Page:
Interrogating marriage as an organizing framework in land based businesses: A Case Study of women horticulture farmers in Ward 25, Nyadire District, Mutoko, Zimbabwe
Katsande, Rosalie Kumbirai
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This study explores married women’s rights and entitlements in horticulture businesses located in irrigation schemes in Ward 25 in Nyadire District, Mutoko, Zimbabwe. The study is primarily directed at understanding the role and impact of laws and policies on marriage and business and the differential effect of these laws on the lives of women as compared to men. Central to the argument presented in this study is the need to transcend the historical male dominated notion of marriage in family business arrangements and look at it as a partnership relationship that defines the responsibilities between the parties to each other beyond the marriage relationship. In family business relationships, marriage should not be central and treated as it has traditionally been, that is, as the dominant framework, but, rather, the business relationship should define individual contributions to the marriage. In this study, I am arguing that the under-valuation and chronic under-recognition of women’s contribution to family economies lie in the dominance of marriage as the organizing model for farming business activities in both communal and small scale resettlement land. The study focused on not just the contribution of women to horticultural production through their labour input into the plot and household, but also on the relationship between production and reproduction in a family business that came into being as a result of marriage. The findings show that women are given minimal recognition in the business as they are not involved in the major business decisions, most importantly decisions on how the income generated from the business is used. The business models discussed in this study are the family and co-operative models. These models are layered in a way that adversely affects women’s capacity to engage with them. The findings show that the family model dominates despite the overarching old co-operative model. Whilst the operation of the irrigation schemes is regulated by state law, in reality, operation is guided by a set of norms that are more applicable and seen as being more acceptable than state enforced laws. The study concluded that regardless of whether marriage is formalised under statute or custom, women in the irrigation schemes do not enjoy anything more than the mere rights to use the land. Married women rarely enjoy equal rights to control proceeds of the horticulture businesses. This study, therefore, seeks to profile women horticulture farmers as serious contributors and to see them not only as wives but also as partners in the business. To achieve this, the first step is to recognize the economic value of women’s work in the home and in the horticulture plots. Valuing women’s work will show the extent of women’s contribution to the horticulture business. A platform for this has been created by the 2013 Zimbabwe Constitution through the provision of an unqualified equality clause in section 56. The national objective on marriage in section 26 also provides for equality of rights and obligations of spouses during marriage and at its dissolution; and that in the event of dissolution of a marriage, whether through death or divorce, provision should be made for the necessary protection of any children and spouses. This has been put into effect through the new Agricultural Land Settlement (Permit Terms and Conditions) Regulations of 2014 (SI 53/2014) which is discussed in this study.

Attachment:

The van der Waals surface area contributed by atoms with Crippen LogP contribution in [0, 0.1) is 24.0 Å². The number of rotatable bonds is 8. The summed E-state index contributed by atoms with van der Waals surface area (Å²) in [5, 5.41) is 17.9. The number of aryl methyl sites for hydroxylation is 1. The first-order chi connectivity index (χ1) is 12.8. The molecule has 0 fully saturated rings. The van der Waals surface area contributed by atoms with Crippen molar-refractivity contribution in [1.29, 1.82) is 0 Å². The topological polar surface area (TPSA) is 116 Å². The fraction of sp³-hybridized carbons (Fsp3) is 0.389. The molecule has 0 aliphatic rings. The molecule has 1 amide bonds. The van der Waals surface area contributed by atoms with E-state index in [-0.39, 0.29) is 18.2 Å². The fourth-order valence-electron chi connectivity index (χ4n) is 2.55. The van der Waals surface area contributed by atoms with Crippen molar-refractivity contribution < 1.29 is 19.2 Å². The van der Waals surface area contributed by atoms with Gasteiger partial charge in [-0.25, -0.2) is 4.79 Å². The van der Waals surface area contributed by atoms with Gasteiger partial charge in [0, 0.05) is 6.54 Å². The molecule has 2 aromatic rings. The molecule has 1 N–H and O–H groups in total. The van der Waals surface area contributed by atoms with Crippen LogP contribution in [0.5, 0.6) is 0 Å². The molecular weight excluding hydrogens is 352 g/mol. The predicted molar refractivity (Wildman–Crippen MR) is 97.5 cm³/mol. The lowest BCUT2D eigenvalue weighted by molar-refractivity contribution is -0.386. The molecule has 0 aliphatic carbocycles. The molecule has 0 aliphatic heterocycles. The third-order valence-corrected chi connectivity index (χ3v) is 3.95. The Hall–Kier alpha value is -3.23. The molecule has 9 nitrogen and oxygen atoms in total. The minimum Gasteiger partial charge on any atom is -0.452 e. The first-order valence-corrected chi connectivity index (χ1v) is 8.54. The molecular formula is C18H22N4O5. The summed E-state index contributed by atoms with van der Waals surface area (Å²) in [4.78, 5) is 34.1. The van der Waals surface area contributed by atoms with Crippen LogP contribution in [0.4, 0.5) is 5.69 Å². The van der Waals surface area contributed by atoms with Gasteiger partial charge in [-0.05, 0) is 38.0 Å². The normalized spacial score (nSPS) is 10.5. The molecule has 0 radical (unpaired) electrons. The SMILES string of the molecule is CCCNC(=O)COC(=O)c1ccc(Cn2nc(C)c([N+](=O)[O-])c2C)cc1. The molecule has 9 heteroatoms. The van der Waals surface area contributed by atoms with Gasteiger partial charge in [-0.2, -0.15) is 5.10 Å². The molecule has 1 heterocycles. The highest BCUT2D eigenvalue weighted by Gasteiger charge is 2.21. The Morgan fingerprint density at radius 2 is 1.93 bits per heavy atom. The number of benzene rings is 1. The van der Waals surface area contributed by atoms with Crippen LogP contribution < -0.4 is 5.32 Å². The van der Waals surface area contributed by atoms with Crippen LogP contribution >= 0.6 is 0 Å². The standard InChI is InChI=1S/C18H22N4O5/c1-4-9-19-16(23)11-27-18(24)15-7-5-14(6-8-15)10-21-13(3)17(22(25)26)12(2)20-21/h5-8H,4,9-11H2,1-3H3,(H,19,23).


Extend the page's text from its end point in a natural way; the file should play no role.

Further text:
Additional Citation InformationKatsande, R. K. (2016). Interrogating marriage as an organizing framework in land based businesses: A Case Study of women horticulture farmers in Ward 25, Nyadire District, Mutoko, Zimbabwe (Unpublished doctoral thesis). University of Zimbabwe, Harare.
SponsorNorwegian Ministry of Foreign Affairs
women horticulture farmers
marriage and business
gender and economic justice